Deep sleep divides the cortex into opposite modes of anatomical–functional coupling

Enzo Tagliazucchi, Nicolas Crossley, Edward T. Bullmore, Helmut Laufs

Research output: Contribution to journalArticlepeer-review

37 Scopus citations


The coupling of anatomical and functional connectivity at rest suggests that anatomy is essential for wake-typical activity patterns. Here, we study the development of this coupling from wakefulness to deep sleep. Globally, similarity between whole-brain anatomical and functional connectivity networks increased during deep sleep. Regionally, we found differential coupling: during sleep, functional connectivity of primary cortices resembled more the underlying anatomical connectivity, while we observed the opposite in associative cortices. Increased anatomical–functional similarity in sensory areas is consistent with their stereotypical, cross-modal response to the environment during sleep. In distinction, looser coupling—relative to wakeful rest—in higher order integrative cortices suggests that sleep actively disrupts default patterns of functional connectivity in regions essential for the conscious access of information and that anatomical connectivity acts as an anchor for the restoration of their functionality upon awakening.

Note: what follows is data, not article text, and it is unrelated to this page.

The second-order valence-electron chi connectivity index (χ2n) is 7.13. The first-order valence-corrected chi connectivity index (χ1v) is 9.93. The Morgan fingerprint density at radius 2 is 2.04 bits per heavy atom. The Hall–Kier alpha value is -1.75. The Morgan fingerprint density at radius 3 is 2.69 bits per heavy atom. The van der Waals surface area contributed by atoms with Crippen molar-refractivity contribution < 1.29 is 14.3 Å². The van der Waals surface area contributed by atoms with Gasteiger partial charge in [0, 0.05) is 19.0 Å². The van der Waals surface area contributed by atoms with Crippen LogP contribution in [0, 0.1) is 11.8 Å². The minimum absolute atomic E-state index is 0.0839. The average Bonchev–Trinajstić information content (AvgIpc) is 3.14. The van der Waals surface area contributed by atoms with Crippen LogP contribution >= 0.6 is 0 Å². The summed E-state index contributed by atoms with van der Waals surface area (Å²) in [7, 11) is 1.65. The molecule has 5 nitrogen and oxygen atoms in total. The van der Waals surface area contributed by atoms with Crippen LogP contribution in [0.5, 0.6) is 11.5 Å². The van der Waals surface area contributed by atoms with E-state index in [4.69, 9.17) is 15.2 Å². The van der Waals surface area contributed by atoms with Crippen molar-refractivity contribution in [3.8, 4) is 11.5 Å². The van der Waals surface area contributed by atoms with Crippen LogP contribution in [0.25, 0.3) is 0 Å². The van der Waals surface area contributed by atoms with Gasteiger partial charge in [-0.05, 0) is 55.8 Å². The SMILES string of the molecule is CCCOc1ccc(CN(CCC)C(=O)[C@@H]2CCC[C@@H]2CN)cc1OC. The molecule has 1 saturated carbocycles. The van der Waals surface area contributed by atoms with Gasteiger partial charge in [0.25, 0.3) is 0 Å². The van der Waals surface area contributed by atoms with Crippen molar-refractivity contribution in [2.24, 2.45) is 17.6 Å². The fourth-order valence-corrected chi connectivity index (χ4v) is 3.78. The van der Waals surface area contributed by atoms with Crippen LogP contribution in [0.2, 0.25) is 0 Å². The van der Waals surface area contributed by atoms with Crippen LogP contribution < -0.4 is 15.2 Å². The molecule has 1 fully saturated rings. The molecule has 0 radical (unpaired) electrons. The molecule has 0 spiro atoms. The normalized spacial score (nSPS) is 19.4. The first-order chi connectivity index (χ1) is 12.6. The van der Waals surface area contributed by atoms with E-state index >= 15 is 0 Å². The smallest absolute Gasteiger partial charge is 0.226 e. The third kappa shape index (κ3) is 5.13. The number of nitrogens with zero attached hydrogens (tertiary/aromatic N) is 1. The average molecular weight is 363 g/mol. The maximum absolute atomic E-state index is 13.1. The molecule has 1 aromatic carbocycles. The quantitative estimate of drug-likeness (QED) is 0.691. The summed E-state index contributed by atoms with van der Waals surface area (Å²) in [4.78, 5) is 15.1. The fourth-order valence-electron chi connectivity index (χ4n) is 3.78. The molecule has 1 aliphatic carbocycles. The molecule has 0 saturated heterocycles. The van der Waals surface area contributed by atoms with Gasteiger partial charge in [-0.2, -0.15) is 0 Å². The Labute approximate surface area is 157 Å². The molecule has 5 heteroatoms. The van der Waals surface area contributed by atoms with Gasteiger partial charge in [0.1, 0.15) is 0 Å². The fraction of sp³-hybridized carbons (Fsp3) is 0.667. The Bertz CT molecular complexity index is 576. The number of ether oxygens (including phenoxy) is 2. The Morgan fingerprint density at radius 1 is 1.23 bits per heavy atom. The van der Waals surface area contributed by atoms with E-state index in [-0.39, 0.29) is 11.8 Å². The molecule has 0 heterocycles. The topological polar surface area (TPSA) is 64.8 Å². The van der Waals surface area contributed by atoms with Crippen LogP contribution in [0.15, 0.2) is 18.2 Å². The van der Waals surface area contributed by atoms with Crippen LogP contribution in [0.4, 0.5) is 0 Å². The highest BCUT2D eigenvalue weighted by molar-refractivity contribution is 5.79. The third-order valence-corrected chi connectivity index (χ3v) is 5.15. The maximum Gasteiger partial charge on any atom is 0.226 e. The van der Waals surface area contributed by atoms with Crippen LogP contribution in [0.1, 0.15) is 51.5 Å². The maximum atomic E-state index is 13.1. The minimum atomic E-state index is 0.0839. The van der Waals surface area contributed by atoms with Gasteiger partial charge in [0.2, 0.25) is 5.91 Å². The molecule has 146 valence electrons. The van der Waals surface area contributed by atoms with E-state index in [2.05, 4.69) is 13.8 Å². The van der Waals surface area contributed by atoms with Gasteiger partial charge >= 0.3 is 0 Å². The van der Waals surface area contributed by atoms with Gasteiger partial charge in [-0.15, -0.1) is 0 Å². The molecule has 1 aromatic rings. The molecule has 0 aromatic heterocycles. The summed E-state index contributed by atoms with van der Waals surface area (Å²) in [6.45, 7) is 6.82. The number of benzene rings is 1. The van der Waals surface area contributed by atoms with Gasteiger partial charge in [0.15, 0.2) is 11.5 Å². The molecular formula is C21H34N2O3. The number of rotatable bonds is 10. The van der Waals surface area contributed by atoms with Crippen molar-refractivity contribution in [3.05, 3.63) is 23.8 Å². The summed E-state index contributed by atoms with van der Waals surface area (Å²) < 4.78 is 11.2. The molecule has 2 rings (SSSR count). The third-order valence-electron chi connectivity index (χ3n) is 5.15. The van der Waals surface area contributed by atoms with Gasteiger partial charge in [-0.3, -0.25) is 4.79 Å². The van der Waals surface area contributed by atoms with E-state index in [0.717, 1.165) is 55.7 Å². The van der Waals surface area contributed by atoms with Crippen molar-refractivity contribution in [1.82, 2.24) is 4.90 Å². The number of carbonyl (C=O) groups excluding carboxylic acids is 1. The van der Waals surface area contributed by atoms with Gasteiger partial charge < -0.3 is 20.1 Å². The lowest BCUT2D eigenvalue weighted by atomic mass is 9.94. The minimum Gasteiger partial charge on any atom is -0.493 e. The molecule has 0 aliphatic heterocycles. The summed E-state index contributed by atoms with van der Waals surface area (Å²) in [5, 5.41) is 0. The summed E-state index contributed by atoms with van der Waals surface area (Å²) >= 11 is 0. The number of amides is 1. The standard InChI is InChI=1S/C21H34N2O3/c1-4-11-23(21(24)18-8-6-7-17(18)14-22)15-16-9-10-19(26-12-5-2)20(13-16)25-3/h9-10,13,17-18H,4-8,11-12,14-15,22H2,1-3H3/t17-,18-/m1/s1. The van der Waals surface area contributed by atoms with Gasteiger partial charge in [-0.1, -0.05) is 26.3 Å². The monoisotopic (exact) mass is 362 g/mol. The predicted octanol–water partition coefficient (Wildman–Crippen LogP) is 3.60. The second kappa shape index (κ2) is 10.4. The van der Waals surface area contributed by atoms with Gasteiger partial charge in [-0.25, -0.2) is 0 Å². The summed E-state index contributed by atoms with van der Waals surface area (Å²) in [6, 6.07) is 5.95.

Original languageEnglish
Pages (from-to)4221-4234
Number of pages14
JournalBrain structure & function
Issue number8
StatePublished - 1 Nov 2016
Externally publishedYes


  • Anatomical connectivity
  • Consciousness
  • Functional connectivity
  • Sleep


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